Iridient X-Transformer: A Really Interesting New Product from the Creator of Iridient Developer
The creator of Iridient Developer has just released a public beta of a new product. It’s the company’s first Windows application, but it’s not a full version of Iridient Developer. Instead, it’s something that I think is even more interesting. He’s created a DNG Converter specifically for Fuji X-Trans files.
Now, at first that may sound a bit boring, but it does something really clever. Because DNG files can either contain pure RAW information or demosaiced image data, by using the latter option, this new software can give you a RAW(ish) file that you can use in Lightroom, but which uses Iridient’s demosaicing and sharpening functions. It’s called X-Transformer, and it’s currently only available for Windows, although he has plans to bring it to the Mac “in the near future”.
I was really intrigued when I read about this, but I didn’t have a PC to try it on. Luckily, there is an easy work-around, and so, one copy of Parallels desktop later, and I was ready to test it out.
It’s important to note a couple of things. First of all this is still beta software and the full feature set isn’t complete yet, from what I understand. Secondly, by using this method, you do loose a couple of things when you go back to Lightroom, but so far it seems to work properly. In particular you lose automatic rotations. l was expecting to lose access to the Film simulation colour profiles, but they all work fine, even Across and Classic Chrome. Some things are a bit different but I’ve only done a little testing so far.
The biggest benefit of course is you get to bypass Lightroom’s occasionally problematic demosaicing algorithm when it comes to using X-Trans files, while still being able to use most of the features of Lightroom as you would with a standard raw file. Also, as it’s a demo, it currently watermarks files, making it kind of useless for actual work at this stage. It’s a bit slow on my Parallels setup too, but not unusable slow. Still, it could be very useful.
The results are pretty impressive. You get a lot of detail in the files and yet, you are able to keep most of the benefits of using a raw file. Highlight recovery, colour temperature and so on all work as you would expect with the resulting DNG files. The only thing that didn’t work was that the auto rotation of files wasn’t properly detected, but other than that everything was fine. I think the resulting images are a little different than exact straight conversions, but either way I’m really impressed with the limited testing that I’ve done so far. I wish I was able to try it without the watermark, or on a Mac, but all in good time I guess.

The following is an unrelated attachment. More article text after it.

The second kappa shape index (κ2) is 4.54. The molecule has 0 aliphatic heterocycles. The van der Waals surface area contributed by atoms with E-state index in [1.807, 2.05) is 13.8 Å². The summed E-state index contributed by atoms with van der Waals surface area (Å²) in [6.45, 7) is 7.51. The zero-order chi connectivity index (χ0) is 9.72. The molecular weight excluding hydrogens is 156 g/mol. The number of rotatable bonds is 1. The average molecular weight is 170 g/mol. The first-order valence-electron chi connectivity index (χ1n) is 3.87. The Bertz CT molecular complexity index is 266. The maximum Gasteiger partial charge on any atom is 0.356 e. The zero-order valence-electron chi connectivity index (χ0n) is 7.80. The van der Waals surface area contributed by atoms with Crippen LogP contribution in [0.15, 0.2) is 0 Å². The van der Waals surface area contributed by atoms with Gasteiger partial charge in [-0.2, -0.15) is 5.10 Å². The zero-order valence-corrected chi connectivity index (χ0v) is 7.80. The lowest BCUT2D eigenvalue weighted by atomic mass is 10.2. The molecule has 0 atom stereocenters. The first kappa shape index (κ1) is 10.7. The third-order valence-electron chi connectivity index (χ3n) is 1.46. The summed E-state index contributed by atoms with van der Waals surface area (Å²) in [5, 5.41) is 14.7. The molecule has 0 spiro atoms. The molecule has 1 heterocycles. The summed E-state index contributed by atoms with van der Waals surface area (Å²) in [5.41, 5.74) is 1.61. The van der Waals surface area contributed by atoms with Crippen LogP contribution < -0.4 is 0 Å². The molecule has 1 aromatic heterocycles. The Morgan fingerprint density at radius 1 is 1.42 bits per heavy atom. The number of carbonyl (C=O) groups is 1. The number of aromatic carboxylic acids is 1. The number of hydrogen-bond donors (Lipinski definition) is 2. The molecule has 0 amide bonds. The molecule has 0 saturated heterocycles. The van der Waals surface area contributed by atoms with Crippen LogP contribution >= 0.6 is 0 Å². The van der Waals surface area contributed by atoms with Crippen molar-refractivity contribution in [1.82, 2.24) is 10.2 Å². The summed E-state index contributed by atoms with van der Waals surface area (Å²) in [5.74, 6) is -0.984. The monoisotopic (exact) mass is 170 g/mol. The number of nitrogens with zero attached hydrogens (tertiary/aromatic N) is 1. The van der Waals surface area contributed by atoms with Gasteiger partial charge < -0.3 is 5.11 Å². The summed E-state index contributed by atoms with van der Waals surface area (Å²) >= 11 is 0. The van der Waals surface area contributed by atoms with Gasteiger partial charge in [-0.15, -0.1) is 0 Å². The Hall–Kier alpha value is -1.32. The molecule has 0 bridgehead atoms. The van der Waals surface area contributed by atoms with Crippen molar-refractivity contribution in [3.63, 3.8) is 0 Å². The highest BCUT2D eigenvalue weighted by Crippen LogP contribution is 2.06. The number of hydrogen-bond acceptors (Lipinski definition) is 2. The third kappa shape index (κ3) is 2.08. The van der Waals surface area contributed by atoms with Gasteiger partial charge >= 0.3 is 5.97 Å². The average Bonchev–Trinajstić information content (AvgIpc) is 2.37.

For now here are a few examples. I batch processed them on windows, then brought them into Lightroom for processing. This isn’t an attempt to do a comparison or a test, because I’d need to pick some suitable images first. Instead, I just went through a folder of images and processed them as I would were I working with them normally.
Funnily enough, because I had processed some of them in Lightroom already, and I’d saved the settings to disk, it actually read the adjustments from the metadata and embedded it in the DNG file. Obviously this won’t be for everyone, and many people don’t have an issue with Lightroom’s Raw conversion anyway, but this eliminates any trace of artifacting from converted raw files, as far as I can see, while still giving you access to the full raw feature set of Lightroom. It really does appear to give you the best of both worlds, if you don’t mind the extra step of batch processing first. I think Iridient might have a winner on their hands.
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